3. The responses to “prior-arrival” were ad hominem and mostly about how “smart and clever” we rightist libertarians are about all this “wasteful” Government and how “stupid” liberals are without actually making any arguments from logic or facts. The Federal agencies are being the opposite of wasteful for any given current Fiscal year, since following the law would incur greater costs in the current year in excess to the maintenance costs, particularly the environmental clean-up (one of those externalities that libertarians say don’t exist). And they have to follow the law. Maybe the current law does not make sense. So then call up Paul Ryan and Dan Issa and give them a new draft law and perhaps the Tea Party House can originate a biil or is that to much effort?

4. Finally, to keep things in perspective, $1.7 billion dollars is .0492% of the current FY 2014 budget. http://www.cepr.net/index.php/responsible-budget-reporting, or about the costs of 6 to 8 F-35s (depending on the Air Force, Marine, or Navy version). http://www.outsidethebeltway.com/f-35-costs-182-million-to-299-million-per-plane/ Now there is a program we are talking about “real waste” numbers. http://www.outsidethebeltway.com/f-35-costs-182-million-to-299-million-per-plane/ Hence we have another horrible NPR business story using “large,” meaningless numbers.

Alex Tabarrok March 13, 2014 at 11:57 am

Sherpack, it’s a joke when the first objection selling federal land is what about Antietam Battlefield Park or the National Mall. Be serious. Moreover, follow the links. I have been clear that I am not talking about parks. Indeed at one point I suggested creating a park!

http://marginalrevolution.com/marginalrevolution/2008/11/now-is-the-time.html

http://marginalrevolution.com/marginalrevolution/2011/05/selling-government-assets.html

But here is a map. You pick which say 100 million acres to sell. It’s easy to do without running into any parks or national monuments.

http://www.nationalatlas.gov/printable/images/pdf/fedlands/fedlands3.pdf

Eric with a c March 13, 2014 at 4:06 pm

I need to see something more then hand waiving before I agree that this is a good idea. A huge concern is water in an area that is dry and getting drier.

What are people going to (sustainably) do with this land that supports such a valuation? A 100 acre ranch that offers access to thousands of BLM managed acres for grazing is worth one amount per acre, a million acre parcel is worth much less per acre and is probably only good to overgraze on for a couple of years and then abandon.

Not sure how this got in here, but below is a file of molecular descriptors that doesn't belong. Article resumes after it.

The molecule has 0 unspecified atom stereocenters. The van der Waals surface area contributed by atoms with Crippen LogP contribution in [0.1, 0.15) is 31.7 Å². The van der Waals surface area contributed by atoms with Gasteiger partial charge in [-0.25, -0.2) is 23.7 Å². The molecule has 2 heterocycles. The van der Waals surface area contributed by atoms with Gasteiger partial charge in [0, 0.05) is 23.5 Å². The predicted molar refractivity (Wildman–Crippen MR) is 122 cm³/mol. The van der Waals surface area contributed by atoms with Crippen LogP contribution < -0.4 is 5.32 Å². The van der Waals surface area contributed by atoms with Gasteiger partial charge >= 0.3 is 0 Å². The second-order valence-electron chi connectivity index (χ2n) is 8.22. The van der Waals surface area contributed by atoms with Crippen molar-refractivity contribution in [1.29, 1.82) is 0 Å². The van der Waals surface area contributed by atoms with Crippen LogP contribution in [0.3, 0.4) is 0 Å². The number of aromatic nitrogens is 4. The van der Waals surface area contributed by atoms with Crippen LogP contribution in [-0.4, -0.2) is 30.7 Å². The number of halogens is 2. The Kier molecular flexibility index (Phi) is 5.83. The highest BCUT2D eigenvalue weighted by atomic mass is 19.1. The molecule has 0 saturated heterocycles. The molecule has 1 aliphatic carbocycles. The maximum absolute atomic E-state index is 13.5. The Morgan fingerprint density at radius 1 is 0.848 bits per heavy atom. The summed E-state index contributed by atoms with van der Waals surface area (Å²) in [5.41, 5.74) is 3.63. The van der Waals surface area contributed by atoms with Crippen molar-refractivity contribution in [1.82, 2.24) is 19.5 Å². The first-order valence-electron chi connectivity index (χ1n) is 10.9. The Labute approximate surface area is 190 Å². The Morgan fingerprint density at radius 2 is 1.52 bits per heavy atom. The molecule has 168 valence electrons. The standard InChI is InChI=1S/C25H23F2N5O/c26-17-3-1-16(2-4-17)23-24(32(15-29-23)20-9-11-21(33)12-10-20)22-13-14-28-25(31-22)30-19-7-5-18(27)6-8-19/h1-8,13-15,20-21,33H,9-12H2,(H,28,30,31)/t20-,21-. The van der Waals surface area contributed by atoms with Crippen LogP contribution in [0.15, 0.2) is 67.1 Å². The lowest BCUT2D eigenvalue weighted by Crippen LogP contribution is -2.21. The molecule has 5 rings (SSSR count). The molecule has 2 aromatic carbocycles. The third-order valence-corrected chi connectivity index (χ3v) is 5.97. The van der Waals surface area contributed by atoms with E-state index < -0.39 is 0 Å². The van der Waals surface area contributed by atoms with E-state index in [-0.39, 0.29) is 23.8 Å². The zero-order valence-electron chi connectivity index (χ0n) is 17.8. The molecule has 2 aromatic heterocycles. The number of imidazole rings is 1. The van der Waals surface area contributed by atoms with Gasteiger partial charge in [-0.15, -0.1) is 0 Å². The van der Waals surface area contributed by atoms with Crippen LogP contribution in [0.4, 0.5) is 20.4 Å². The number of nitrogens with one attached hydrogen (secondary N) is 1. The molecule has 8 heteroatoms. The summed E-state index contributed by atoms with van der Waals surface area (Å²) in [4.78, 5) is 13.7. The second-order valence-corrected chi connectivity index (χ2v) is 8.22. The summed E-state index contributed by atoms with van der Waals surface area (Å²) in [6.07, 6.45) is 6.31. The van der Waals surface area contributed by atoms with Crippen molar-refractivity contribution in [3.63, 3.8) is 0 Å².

My suspicion is that the western libertarians who are pushing this idea quote the valuation based on what a few acres would get right now, knowing that if you massively increase the supply of available land, they will be able to pick it up for pennies per acre. At that point you can overexploit the with a LLC and then go bankrupt when the bill to clean up the land comes due.

dead serious March 13, 2014 at 4:49 pm

“Other agencies” = Canada, Mexico, Cuba. :)

Sherparick March 13, 2014 at 10:46 am

1. First, this was Alex’s post and not Tyler’s.

2. Although “prior approval’s” response was a little snarky, he is making a good point. Alex’s standard “That the land is not being used to its full value and potential” applied to all Federally owned land means that Alex is applying a pure economic criterion to a the value of land. The Antietam Battlefield Park, an hour commute from D.C., would be far more economically “utilized” at its full value if it was sold off and subdivided for houses and office parks (I don’t mention shopping malls because I sense that outside of Dollar stores and the like to service the proles, most brick and mortar stores are basically money sinks on their way to abandonment). There may exist other values then economic ones (for instance one fellow named Adam Smith, whose book “Theory of Moral Sentiments” I am reading right now, seemed to think so). However, since Alex does not specify what properties he wants disposed of (National Parks, National Forests, Wildlife refuges, BLM property in the arid west?) then Prior Approval is allowed to make is point utilizing the argument of “reductio ad absurdum.” Because the conversion of the National Mall to commercial use and sponsorship would be quite lucrative and and they are clearly underutilized from a profit maximizing the libertarian/neofeudalism perspective. Since the NPR story he talks about concerns buildings in urban and suburban areas Alex should specify his hand waving about “trillions of dollars of property.”